10. Cuba has the highest doctor to patient ratio in the world. More than two-thirds of Cuban physicians are women.

11. In October 2014 the United Nations General Assembly overwhelmingly approved—for the twenty-third year in a row—a resolution calling on the US to end its embargo against Cuba. The US and Israel have always voted against the resolution. Several times Palau and the Marshall Islands have joined the opposition. Some time ago, for three years running, Uzbekistan voted no. There are 193 United Nations member states.

12. Fidel Castro stopped smoking cigars in 1985.

13. Christopher Columbus’ first landfall in the Americas was on 28 October 1492, in Barlay, a bay on the northeast coast in what is now the Holguin Province. He thought he was in India.

14. Hatuey, legendary chief of the Taino people of Ayiti (now Hispaniola, shared by the modern nations of Haiti and the Dominican Republic), is celebrated in Cuba as its “First National Hero.” Leading the first indigenous resistance to the invading Spanish, Hatuey fled to Caobana (Cuba) to warn the inhabitants. Eventually captured by the Spaniards, he was burned at the stake. Beforehand, a Roman Catholic priest asked Hatuey if he wished to be baptized before dying so he could escape hell and go to heaven. The chief asked the priest if Spaniards went to heaven. Yes, if baptized, came the reply. “Then I don’t want to go there, but to hell so as not to be where they were and where he would not see such cruel people.” Monuments to Hatuey are located in the Baracoa and in Yara.

15. Havana, Cuba, and Mobile, Alabama, are sister cities.

16. Among the businesses itching to get into Cuba is Major League Baseball, where the sport is a passion and has been since the 1870s.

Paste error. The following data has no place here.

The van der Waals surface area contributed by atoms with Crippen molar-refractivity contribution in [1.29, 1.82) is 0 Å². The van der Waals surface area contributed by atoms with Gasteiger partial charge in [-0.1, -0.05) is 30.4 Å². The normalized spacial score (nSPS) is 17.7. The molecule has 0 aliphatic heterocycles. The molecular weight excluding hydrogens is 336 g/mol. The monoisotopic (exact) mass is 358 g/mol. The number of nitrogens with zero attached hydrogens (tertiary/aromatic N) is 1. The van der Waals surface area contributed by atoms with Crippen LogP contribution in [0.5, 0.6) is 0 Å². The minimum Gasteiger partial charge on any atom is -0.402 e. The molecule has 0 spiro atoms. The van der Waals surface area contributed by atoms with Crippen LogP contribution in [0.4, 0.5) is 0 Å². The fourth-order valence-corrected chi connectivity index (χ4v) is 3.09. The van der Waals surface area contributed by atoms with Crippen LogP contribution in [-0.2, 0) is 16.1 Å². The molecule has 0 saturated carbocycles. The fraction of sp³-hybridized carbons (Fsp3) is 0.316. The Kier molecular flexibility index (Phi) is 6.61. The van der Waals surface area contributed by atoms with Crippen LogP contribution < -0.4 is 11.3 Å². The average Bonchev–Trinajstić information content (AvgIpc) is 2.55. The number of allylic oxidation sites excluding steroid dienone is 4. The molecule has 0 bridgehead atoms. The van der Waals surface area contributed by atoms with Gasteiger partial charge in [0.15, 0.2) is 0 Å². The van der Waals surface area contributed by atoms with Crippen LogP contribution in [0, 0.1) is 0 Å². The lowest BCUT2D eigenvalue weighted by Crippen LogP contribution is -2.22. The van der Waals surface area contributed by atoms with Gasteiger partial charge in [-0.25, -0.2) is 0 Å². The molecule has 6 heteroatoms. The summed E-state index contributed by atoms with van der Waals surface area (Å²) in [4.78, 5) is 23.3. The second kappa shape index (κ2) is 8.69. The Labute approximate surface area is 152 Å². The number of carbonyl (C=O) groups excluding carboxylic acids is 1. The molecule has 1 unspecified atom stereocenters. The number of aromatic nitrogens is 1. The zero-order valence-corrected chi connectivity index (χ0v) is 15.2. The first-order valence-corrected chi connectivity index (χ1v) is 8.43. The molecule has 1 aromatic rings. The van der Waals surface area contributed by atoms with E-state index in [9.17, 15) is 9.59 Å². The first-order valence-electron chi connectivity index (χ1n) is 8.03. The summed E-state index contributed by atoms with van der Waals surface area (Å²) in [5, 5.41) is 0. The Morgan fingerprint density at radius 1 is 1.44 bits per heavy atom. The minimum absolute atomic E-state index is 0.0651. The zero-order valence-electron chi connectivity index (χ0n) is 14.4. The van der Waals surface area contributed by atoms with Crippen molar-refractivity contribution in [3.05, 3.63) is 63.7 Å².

17. Cuba’s infant mortality rate is lower than that of the US.

18. In spite of the embargo, the US sends a monthly $4,085 check to Cuba as rent for Guantanamo Bay. Cuba has never cashed them.

19. There are at least three nightclubs/love music venues paying tribute to the Beatles: The Yellow Submarine in Havana, The Beatles Bar-Restaurant in Varadero, and The Cavern in Holguin. And there is an official statue of John Lennon in Havana, where Lennon is named a “true revolutionary.” However, the Cuban government initially banned music by the Beatles, considering it “decadent” and declared a nationwide ban of Beatles music in 1964.

20. According to a World Wildlife Fund report in 2007, Cuba is the only country with sustainable development, based on its ecological footprint.

21. In 1975 the US Senate’s Select Committee to Study Government Operations with Respect to Intelligence Activities substantiated eight attempts by the Central Intelligence Agency to assassinate Cuba’s President Fidel Castro. Fabian Escalante, a retired chief of Cuba’s counterintelligence, who has been tasked with protecting Fidel Castro, estimated the number of assassination schemes or actual attempts by the Central Intelligence Agency to be 638.

22. In 1906, the Chicago Tribune editorialized, “The possession of Cuba has been the dream of American statesmen ever since our government was organized. . . . We have as righteous a claim to it as the people who are now occupying it.” Leonard Wood, the general who governed the island under US occupation, said that the United States “must always control the destinies of Cuba.”